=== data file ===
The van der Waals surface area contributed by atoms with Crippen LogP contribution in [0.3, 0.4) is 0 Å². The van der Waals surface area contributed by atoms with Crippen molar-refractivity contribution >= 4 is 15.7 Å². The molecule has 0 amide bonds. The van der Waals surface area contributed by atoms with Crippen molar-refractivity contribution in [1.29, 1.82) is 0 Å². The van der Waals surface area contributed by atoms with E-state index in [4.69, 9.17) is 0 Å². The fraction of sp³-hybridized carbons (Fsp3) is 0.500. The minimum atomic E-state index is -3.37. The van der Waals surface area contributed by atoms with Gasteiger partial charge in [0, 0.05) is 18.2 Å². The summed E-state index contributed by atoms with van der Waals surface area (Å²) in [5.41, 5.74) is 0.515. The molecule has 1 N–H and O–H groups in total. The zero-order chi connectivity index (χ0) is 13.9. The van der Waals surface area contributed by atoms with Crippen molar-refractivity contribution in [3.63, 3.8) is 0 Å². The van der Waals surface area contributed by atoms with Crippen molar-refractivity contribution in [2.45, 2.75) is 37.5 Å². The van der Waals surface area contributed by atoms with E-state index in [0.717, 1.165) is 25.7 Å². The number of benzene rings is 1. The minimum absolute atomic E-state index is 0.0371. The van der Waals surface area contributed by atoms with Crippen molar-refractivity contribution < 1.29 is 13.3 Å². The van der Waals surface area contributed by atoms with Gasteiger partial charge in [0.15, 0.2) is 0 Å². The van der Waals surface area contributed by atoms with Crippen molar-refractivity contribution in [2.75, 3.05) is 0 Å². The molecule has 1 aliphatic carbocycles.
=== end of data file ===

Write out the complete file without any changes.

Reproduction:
The van der Waals surface area contributed by atoms with Crippen LogP contribution in [0.3, 0.4) is 0 Å². The van der Waals surface area contributed by atoms with Crippen molar-refractivity contribution >= 4 is 15.7 Å². The molecule has 0 amide bonds. The van der Waals surface area contributed by atoms with Crippen molar-refractivity contribution in [1.29, 1.82) is 0 Å². The van der Waals surface area contributed by atoms with E-state index in [4.69, 9.17) is 0 Å². The fraction of sp³-hybridized carbons (Fsp3) is 0.500. The minimum atomic E-state index is -3.37. The van der Waals surface area contributed by atoms with Gasteiger partial charge in [0, 0.05) is 18.2 Å². The summed E-state index contributed by atoms with van der Waals surface area (Å²) in [5.41, 5.74) is 0.515. The molecule has 1 N–H and O–H groups in total. The zero-order chi connectivity index (χ0) is 13.9. The van der Waals surface area contributed by atoms with Crippen molar-refractivity contribution in [3.63, 3.8) is 0 Å². The van der Waals surface area contributed by atoms with Crippen molar-refractivity contribution in [2.45, 2.75) is 37.5 Å². The van der Waals surface area contributed by atoms with E-state index in [0.717, 1.165) is 25.7 Å². The number of benzene rings is 1. The minimum absolute atomic E-state index is 0.0371. The van der Waals surface area contributed by atoms with Crippen molar-refractivity contribution < 1.29 is 13.3 Å². The van der Waals surface area contributed by atoms with Gasteiger partial charge in [0.15, 0.2) is 0 Å². The van der Waals surface area contributed by atoms with Crippen molar-refractivity contribution in [2.75, 3.05) is 0 Å². The molecule has 1 aliphatic carbocycles.